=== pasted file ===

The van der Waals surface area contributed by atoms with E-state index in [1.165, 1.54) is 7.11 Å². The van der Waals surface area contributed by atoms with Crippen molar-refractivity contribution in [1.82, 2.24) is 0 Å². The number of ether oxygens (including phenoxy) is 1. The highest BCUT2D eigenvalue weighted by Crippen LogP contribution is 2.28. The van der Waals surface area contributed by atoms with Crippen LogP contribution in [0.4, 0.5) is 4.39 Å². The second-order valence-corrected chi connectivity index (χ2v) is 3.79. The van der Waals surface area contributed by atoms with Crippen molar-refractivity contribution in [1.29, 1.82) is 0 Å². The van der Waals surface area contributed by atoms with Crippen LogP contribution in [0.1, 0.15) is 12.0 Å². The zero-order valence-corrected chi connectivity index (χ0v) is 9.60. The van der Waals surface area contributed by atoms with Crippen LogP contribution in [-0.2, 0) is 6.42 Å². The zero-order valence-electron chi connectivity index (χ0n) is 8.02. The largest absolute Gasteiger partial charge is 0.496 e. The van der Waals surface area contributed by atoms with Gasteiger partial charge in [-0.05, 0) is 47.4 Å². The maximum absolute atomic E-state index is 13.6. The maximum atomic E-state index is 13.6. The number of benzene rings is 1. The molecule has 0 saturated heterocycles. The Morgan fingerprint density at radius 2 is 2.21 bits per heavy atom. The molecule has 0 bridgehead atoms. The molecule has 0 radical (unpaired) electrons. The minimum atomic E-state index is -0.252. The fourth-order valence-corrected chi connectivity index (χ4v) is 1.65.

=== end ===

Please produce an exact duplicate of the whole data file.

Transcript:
The van der Waals surface area contributed by atoms with E-state index in [1.165, 1.54) is 7.11 Å². The van der Waals surface area contributed by atoms with Crippen molar-refractivity contribution in [1.82, 2.24) is 0 Å². The number of ether oxygens (including phenoxy) is 1. The highest BCUT2D eigenvalue weighted by Crippen LogP contribution is 2.28. The van der Waals surface area contributed by atoms with Crippen LogP contribution in [0.4, 0.5) is 4.39 Å². The second-order valence-corrected chi connectivity index (χ2v) is 3.79. The van der Waals surface area contributed by atoms with Crippen molar-refractivity contribution in [1.29, 1.82) is 0 Å². The van der Waals surface area contributed by atoms with Crippen LogP contribution in [0.1, 0.15) is 12.0 Å². The zero-order valence-corrected chi connectivity index (χ0v) is 9.60. The van der Waals surface area contributed by atoms with Crippen LogP contribution in [-0.2, 0) is 6.42 Å². The zero-order valence-electron chi connectivity index (χ0n) is 8.02. The largest absolute Gasteiger partial charge is 0.496 e. The van der Waals surface area contributed by atoms with Gasteiger partial charge in [-0.05, 0) is 47.4 Å². The maximum absolute atomic E-state index is 13.6. The maximum atomic E-state index is 13.6. The number of benzene rings is 1. The molecule has 0 saturated heterocycles. The Morgan fingerprint density at radius 2 is 2.21 bits per heavy atom. The molecule has 0 bridgehead atoms. The molecule has 0 radical (unpaired) electrons. The minimum atomic E-state index is -0.252. The fourth-order valence-corrected chi connectivity index (χ4v) is 1.65.